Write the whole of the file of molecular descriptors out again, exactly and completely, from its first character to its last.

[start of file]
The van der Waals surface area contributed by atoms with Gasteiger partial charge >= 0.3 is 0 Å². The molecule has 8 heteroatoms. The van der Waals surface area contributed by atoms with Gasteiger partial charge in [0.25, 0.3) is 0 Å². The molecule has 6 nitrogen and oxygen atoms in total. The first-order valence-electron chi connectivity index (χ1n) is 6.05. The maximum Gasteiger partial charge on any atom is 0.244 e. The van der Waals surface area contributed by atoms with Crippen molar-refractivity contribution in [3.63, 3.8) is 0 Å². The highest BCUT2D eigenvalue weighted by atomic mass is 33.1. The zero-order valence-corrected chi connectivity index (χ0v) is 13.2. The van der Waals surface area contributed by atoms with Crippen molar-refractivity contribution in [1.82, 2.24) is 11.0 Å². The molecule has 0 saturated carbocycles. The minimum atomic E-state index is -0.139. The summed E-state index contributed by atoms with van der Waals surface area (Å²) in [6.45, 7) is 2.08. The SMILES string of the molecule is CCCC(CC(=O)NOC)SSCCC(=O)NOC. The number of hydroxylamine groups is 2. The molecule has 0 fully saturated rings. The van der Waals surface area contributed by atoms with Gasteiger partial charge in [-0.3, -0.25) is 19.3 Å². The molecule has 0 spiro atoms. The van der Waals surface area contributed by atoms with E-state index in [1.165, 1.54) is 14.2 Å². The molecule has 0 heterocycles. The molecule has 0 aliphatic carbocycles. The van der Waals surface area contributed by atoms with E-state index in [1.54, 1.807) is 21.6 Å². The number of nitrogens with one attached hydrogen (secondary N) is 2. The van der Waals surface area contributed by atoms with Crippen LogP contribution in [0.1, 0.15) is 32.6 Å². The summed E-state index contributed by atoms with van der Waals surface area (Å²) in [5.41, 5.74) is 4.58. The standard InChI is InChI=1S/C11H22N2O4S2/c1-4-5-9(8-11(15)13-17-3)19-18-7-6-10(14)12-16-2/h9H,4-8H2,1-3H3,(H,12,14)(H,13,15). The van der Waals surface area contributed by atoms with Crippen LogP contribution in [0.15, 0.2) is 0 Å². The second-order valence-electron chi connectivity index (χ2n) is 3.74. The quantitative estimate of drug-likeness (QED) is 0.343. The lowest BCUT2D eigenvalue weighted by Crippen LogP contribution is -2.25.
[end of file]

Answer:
The van der Waals surface area contributed by atoms with Gasteiger partial charge >= 0.3 is 0 Å². The molecule has 8 heteroatoms. The van der Waals surface area contributed by atoms with Gasteiger partial charge in [0.25, 0.3) is 0 Å². The molecule has 6 nitrogen and oxygen atoms in total. The first-order valence-electron chi connectivity index (χ1n) is 6.05. The maximum Gasteiger partial charge on any atom is 0.244 e. The van der Waals surface area contributed by atoms with Crippen molar-refractivity contribution in [3.63, 3.8) is 0 Å². The highest BCUT2D eigenvalue weighted by atomic mass is 33.1. The zero-order valence-corrected chi connectivity index (χ0v) is 13.2. The van der Waals surface area contributed by atoms with Crippen molar-refractivity contribution in [1.82, 2.24) is 11.0 Å². The molecule has 0 saturated carbocycles. The minimum atomic E-state index is -0.139. The summed E-state index contributed by atoms with van der Waals surface area (Å²) in [6.45, 7) is 2.08. The SMILES string of the molecule is CCCC(CC(=O)NOC)SSCCC(=O)NOC. The number of hydroxylamine groups is 2. The molecule has 0 fully saturated rings. The van der Waals surface area contributed by atoms with Gasteiger partial charge in [-0.3, -0.25) is 19.3 Å². The molecule has 0 spiro atoms. The van der Waals surface area contributed by atoms with E-state index in [1.165, 1.54) is 14.2 Å². The molecule has 0 heterocycles. The molecule has 0 aliphatic carbocycles. The van der Waals surface area contributed by atoms with E-state index in [1.54, 1.807) is 21.6 Å². The number of nitrogens with one attached hydrogen (secondary N) is 2. The van der Waals surface area contributed by atoms with Crippen LogP contribution in [0.1, 0.15) is 32.6 Å². The summed E-state index contributed by atoms with van der Waals surface area (Å²) in [5.41, 5.74) is 4.58. The standard InChI is InChI=1S/C11H22N2O4S2/c1-4-5-9(8-11(15)13-17-3)19-18-7-6-10(14)12-16-2/h9H,4-8H2,1-3H3,(H,12,14)(H,13,15). The van der Waals surface area contributed by atoms with Crippen LogP contribution in [0.15, 0.2) is 0 Å². The second-order valence-electron chi connectivity index (χ2n) is 3.74. The quantitative estimate of drug-likeness (QED) is 0.343. The lowest BCUT2D eigenvalue weighted by Crippen LogP contribution is -2.25.